The other day, on Sunday, I was messing around with seeds in the sunroom and bent down between this antique wooden plant stand and a nearby seed rack to adjust a light timer. Wouldn’t you know it, I misjudged how wide my backside is when I bend down, and I knocked the plant stand over.
I managed to somehow catch in mid air the Chicken Foot Orchid that sits atop the stand, saving myself from having to clean up a really big mess. But when the plant stand hit the ceramic tile floor, the top of it broke off.
As I went to pick up the pieces, I realized that the plant stand, which is made of a hand turned piece of wood, was actually hollow inside, and I could see just a tiny slip of paper peaking out of it.
I could not have imagined what I would find as I pulled out that piece of paper and several others as well!
As best I can figure out, my great-grandfather, who made the plant stand, used it as a time capsule to commemorate the birth of his son, my grandfather, in 1901. Who knew there were secrets in that plant stand?
The contents were fascinating and included this cover of a 1901 seed catalog from the Mills’ Seed Company of Rose Hills, NY.
Amazingly, it’s in near perfect condition, having been kept nearly dust-free and away from any light in that hollowed out plant stand.
Some of the other documents I found inside the plant stand included:
– A picture of Theodore Roosevelt, on which someone, presumably my great-grandfather, wrote, “Our New President, September 14, 1901”.
– A bill of sale for some chickens he must have sold for seven cents a pound.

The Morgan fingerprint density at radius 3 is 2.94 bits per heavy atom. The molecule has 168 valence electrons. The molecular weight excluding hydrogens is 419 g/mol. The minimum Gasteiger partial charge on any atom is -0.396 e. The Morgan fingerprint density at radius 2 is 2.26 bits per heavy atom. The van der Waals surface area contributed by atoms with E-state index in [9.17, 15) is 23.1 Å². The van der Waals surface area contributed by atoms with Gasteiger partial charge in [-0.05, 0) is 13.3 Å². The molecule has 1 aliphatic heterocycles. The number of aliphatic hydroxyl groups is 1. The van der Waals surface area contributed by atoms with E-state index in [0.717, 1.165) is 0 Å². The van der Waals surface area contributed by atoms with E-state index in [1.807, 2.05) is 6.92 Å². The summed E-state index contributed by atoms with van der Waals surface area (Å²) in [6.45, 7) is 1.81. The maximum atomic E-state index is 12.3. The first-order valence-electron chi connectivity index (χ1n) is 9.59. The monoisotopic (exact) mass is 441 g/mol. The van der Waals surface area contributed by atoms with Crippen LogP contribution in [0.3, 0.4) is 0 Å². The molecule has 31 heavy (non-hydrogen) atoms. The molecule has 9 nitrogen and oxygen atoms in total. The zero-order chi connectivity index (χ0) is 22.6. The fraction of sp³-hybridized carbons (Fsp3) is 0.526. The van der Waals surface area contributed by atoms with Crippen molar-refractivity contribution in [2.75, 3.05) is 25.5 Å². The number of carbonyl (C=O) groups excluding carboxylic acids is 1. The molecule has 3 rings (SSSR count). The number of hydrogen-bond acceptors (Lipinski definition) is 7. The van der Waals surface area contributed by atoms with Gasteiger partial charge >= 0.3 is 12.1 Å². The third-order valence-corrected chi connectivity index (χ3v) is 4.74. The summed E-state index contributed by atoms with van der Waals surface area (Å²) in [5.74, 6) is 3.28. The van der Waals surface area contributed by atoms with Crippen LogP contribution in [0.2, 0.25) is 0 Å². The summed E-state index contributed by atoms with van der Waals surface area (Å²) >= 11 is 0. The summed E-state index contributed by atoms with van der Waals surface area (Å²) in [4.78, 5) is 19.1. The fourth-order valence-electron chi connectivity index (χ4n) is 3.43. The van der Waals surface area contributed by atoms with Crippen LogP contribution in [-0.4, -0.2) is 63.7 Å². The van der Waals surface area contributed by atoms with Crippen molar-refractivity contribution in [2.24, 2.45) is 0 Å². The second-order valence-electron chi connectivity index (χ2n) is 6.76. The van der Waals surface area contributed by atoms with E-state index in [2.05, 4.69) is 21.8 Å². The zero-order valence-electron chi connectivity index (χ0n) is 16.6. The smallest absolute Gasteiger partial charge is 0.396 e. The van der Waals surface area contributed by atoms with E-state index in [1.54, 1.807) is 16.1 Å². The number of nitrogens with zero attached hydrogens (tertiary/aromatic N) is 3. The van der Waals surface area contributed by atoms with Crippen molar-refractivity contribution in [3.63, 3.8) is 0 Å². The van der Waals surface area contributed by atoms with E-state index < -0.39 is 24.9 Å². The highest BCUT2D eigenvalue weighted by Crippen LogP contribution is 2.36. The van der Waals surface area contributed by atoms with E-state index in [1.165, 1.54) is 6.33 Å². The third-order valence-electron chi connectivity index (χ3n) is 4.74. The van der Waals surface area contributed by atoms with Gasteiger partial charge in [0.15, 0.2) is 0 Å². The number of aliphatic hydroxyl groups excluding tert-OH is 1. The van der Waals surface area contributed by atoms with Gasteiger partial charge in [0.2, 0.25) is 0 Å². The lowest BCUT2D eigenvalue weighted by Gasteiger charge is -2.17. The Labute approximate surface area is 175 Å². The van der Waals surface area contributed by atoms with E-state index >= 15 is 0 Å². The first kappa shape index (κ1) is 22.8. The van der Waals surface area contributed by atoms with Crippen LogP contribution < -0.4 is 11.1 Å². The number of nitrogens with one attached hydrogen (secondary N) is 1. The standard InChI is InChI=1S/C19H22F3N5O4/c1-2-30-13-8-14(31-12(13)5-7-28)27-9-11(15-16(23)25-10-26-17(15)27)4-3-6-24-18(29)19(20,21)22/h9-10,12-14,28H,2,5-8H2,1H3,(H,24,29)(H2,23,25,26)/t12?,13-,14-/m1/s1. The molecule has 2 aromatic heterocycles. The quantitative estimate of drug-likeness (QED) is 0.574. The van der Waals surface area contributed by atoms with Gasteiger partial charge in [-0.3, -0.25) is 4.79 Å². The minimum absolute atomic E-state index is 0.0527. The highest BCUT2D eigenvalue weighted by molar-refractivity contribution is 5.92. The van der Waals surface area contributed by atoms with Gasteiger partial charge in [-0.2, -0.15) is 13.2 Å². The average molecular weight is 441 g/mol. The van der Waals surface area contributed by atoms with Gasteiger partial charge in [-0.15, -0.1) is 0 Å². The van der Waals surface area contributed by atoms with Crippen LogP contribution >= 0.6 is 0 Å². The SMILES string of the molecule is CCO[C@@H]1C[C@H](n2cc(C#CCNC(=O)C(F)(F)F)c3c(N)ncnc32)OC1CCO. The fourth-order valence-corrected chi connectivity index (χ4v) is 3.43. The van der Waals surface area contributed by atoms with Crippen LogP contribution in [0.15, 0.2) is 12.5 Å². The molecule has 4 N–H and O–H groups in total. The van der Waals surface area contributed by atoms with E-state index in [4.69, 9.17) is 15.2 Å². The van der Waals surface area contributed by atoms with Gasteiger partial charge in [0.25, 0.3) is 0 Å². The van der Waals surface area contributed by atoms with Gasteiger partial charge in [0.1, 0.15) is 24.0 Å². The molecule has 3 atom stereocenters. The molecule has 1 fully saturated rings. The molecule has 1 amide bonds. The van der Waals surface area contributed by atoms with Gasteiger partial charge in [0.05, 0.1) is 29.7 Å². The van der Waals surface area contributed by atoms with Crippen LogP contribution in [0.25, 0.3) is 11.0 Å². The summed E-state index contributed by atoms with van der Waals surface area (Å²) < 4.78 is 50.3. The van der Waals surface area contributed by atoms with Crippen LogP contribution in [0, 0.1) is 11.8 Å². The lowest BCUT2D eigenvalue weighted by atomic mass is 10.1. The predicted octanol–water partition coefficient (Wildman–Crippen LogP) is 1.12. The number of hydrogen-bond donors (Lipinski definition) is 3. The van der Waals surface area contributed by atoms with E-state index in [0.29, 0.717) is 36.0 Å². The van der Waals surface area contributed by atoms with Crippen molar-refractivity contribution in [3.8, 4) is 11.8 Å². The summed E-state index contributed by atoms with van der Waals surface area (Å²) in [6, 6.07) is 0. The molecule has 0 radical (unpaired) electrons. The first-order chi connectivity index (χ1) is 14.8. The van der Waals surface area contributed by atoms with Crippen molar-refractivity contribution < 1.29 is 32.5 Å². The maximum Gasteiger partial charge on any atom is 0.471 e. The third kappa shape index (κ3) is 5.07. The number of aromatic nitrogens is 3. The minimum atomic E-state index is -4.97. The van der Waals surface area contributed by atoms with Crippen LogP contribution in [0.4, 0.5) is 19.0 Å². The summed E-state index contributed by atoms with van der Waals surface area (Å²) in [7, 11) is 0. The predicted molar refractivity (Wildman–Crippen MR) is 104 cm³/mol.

– A bill of sale for horse shoes for three horses, but I can’t quite make out the prices. I know that around the turn of the century, when my grandfather was born, they farmed mostly with horses and mules.
There were also several seed packets which weren’t opened, but I’d guess any seeds inside have long ago turned to dust.
These are wonderful documents and artifacts to have, but admittedly they have mostly sentimental value to me and my family, knowing that my great-grandfather not only made the plant stand, but also chose what to put inside it.
Perhaps what is of most value, monetarily, is a U.S. Savings Bond that appears to have been issued on November 16, 1901, which is the day my grandfather was actually born. I wonder how much it might be worth today?
I don’t think my Dad knew about the contents of the plant stand when he picked it out as a family memento he wanted to have, and I don’t know if either my grandmother, who must have had this in her possession for decades, or my aunt, the keeper of the family history, had any idea either about what secrets it contained.
Later today, I’m going to take all the documents and artifacts I found to the local historical society to make sure they are all authentic and determine if they have any value. If they are real, we’ve agreed to arrange for a little press conference of sorts to share them with the local media.
I have no reason to think these aren’t all authentic documents, but I am curious about one hand written note that starts out with…”April 1, 1901, let the reader beware…”
I’ll keep everyone updated as this story unfolds, or rather, unravels.